Colt was impressed with the Valle Group’s work. “They’re so attentive, and the fast track they worked through with this project was amazing,” she says. “They also have really nice taste, so you can count on them to have good ideas.”
Most rooms have a queen bed with a private bath, and about half have a daybed; her two largest rooms have pullout couches, large bathrooms and sitting areas. “Those are the most expensive and the most popular,” she notes.
The lodge is very family friendly, which is key for Colt, who envisioned the lodge as a way to reach a new group of guests. With 14 rooms, the Woods Hole Inn doesn’t allow small children and has rates to match the luxury amenities. The Treehouse Lodge, by contrast, offers a “significantly lower price point,” about half the cost of the Woods Hole Inn.
“This is a science community, and many of the people who come here are young,” and unable to afford high-priced lodging, says Colt, who feels a range of lodging prices “keeps a community vibrant.”
Colt and Simonds have two sons, one a student at Harvard and the other at Falmouth Academy. Both have worked in the family businesses, which also include two restaurants, Quick’s Hole Taqueria and the nearby Quick’s Hole Tavern (formerly the Leeside). She laughs that she “fell into being a restaurant owner by buying an inn,” which in itself was a huge life change.
It’s one she doesn’t regret. While she enjoys visiting Los Angeles, she loves living in the tight-knit community of Woods Hole.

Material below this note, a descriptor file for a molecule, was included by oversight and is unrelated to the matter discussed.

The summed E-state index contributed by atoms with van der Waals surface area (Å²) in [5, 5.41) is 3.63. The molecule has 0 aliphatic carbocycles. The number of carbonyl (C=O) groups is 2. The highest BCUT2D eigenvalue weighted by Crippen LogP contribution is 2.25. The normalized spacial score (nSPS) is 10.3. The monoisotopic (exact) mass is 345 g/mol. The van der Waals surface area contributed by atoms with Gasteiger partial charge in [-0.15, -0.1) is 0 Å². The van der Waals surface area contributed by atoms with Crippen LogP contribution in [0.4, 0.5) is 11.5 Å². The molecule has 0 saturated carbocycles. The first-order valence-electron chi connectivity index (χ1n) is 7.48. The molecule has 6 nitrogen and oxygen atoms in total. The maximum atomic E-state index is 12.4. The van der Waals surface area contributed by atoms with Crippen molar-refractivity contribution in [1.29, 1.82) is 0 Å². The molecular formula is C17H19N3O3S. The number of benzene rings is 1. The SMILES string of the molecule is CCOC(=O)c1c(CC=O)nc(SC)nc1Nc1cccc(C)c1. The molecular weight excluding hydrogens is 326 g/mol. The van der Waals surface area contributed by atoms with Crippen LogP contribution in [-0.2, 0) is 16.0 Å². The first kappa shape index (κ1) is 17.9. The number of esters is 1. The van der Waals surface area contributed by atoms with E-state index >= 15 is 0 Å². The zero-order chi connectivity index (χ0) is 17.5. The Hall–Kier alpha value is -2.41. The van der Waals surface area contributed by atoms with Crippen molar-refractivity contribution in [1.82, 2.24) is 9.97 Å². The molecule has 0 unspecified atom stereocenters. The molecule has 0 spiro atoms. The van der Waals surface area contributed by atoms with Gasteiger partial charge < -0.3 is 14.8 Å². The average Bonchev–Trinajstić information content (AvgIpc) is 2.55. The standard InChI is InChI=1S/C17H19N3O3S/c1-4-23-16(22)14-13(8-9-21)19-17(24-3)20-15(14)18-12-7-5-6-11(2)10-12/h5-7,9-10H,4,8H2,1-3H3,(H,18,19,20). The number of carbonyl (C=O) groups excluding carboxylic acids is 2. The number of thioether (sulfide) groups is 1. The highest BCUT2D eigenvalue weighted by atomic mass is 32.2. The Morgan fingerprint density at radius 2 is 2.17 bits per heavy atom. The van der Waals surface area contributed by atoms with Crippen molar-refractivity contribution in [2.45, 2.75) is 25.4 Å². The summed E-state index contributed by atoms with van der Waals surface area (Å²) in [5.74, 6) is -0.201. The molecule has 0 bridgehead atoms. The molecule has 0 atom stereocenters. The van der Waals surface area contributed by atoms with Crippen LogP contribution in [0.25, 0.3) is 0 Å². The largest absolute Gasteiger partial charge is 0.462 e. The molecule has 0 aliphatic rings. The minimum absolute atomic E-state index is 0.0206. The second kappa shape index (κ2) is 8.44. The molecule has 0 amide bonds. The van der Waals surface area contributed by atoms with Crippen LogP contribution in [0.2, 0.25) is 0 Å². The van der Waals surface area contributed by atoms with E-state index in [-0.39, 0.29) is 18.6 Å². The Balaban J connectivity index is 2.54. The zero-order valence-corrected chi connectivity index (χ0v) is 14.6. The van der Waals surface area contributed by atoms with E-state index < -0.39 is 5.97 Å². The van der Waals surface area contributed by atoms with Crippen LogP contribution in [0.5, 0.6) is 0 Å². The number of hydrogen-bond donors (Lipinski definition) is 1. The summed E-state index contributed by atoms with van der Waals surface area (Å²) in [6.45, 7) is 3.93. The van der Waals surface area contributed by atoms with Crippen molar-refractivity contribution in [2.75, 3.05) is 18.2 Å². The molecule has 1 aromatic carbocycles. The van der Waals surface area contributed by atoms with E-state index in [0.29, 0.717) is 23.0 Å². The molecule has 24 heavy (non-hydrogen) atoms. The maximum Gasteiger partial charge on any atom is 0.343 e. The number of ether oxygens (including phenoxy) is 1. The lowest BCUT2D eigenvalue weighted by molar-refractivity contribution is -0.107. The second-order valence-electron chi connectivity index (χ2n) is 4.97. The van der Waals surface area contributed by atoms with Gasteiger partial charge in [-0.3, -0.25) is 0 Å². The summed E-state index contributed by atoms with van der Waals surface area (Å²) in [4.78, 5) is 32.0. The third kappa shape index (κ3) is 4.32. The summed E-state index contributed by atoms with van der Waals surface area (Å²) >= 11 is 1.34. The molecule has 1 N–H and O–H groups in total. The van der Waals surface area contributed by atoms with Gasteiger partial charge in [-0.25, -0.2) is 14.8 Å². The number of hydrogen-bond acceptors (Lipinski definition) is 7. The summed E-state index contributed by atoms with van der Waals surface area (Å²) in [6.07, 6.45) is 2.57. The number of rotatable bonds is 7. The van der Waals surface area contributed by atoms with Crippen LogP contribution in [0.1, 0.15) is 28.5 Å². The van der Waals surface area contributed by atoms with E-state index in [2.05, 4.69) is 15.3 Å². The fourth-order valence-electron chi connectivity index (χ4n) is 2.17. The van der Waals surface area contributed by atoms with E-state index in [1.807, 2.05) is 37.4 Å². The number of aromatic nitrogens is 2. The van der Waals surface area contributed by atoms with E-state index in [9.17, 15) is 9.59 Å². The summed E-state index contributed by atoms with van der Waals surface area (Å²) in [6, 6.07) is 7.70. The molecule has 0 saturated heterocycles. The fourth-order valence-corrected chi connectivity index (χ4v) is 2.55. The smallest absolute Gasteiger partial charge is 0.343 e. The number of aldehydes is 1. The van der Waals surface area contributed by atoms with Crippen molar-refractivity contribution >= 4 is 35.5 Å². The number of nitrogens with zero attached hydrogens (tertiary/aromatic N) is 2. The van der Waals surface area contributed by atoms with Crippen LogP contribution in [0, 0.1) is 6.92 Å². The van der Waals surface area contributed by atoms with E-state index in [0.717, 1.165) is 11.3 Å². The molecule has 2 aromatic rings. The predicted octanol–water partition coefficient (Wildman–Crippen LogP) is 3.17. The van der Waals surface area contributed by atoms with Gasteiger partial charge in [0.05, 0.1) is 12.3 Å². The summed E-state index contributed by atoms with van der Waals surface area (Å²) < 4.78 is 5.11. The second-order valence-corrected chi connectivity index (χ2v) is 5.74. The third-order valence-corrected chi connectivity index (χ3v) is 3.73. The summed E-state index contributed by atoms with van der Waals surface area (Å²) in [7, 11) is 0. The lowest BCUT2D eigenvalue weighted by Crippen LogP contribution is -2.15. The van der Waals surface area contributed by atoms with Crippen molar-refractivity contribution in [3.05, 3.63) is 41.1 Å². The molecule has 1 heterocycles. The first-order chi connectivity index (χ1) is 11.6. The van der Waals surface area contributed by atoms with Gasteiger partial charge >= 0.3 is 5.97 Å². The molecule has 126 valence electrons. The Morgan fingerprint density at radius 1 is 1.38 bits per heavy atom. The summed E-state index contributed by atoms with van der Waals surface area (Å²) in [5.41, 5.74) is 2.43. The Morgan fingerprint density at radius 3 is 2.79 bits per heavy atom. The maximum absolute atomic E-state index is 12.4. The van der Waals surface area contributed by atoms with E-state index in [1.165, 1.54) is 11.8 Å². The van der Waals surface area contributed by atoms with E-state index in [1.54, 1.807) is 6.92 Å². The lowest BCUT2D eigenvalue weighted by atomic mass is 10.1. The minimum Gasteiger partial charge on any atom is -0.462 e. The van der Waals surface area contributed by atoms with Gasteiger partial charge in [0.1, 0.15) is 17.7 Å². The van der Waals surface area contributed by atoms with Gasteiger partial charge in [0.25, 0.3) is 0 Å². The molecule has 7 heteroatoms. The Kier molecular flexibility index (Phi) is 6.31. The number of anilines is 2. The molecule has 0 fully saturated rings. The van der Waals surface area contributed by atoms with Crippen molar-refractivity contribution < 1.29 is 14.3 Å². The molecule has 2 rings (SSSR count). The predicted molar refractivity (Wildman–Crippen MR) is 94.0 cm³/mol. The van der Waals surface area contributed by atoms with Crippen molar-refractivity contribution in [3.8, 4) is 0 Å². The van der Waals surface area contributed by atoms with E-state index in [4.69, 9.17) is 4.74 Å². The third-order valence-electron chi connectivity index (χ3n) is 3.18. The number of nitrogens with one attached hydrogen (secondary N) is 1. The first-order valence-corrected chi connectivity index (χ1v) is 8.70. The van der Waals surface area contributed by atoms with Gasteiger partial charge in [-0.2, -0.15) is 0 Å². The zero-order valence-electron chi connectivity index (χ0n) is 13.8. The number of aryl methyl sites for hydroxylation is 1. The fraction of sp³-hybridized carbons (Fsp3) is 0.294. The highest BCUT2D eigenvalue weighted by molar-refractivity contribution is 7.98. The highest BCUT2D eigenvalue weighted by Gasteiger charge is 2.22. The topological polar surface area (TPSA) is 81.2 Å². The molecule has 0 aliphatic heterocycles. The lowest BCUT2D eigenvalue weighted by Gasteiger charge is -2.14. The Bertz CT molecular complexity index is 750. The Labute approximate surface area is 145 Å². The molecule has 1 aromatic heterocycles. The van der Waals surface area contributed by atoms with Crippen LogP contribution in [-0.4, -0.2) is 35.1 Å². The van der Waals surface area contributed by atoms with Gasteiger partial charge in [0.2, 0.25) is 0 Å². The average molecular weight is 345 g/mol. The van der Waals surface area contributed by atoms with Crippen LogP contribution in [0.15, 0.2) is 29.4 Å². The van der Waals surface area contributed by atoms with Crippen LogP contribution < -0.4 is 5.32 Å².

Because she loves living on Cape Cod, she enjoys innkeeping. “It’s really, really fun,” she says. “You meet so many people, and you’re introducing them to something you love, so it’s sharing your passion.”
She designed the Treehouse Lodge essentially for “a young couple in their early 30s with two kids, who both work and haven’t taken a vacation in a year, and they’re deciding last minute, ‘We’ve got to go somewhere and get to the beach,’” she says. “They’re likely to be foodies, and they’re interested in a laid-back, affordable experience.”
Nobska Beach is only a 10-minute walk from the lodge, or guests can catch a ride in Colt’s Treehouse Lodge “Beach Buggy,” which also transports guests to The Knob and nearby Stoney Beach.
Her philosophy in maintaining economy-size rooms at the lodge is that visitors don’t need a lot of space to enjoy all Cape Cod has to offer. “They need a landing spot,” she says with a smile. Because most guests spend the majority of their time outside, “I took the TVs out of the rooms and replaced them with really robust WiFi,” Colt says. Although most guests are content with that, some people really want televisions, so she incorporated them into the additional five rooms she renovated this winter, which will be offered as “Deluxe Canopy” rooms in addition to the Hammock and Canopy rooms. That leaves just five more rooms to redo, and the property’s transformation will be complete.
Valle says he enjoyed visiting the redone property over the summer and hanging out by the fireball as guests toasted marshmallows. The Treehouse Lodge is more than a destination, he says: “It’s really, I would say, a new Woods Hole landmark.”
For more information, visit mytreehouselodge.com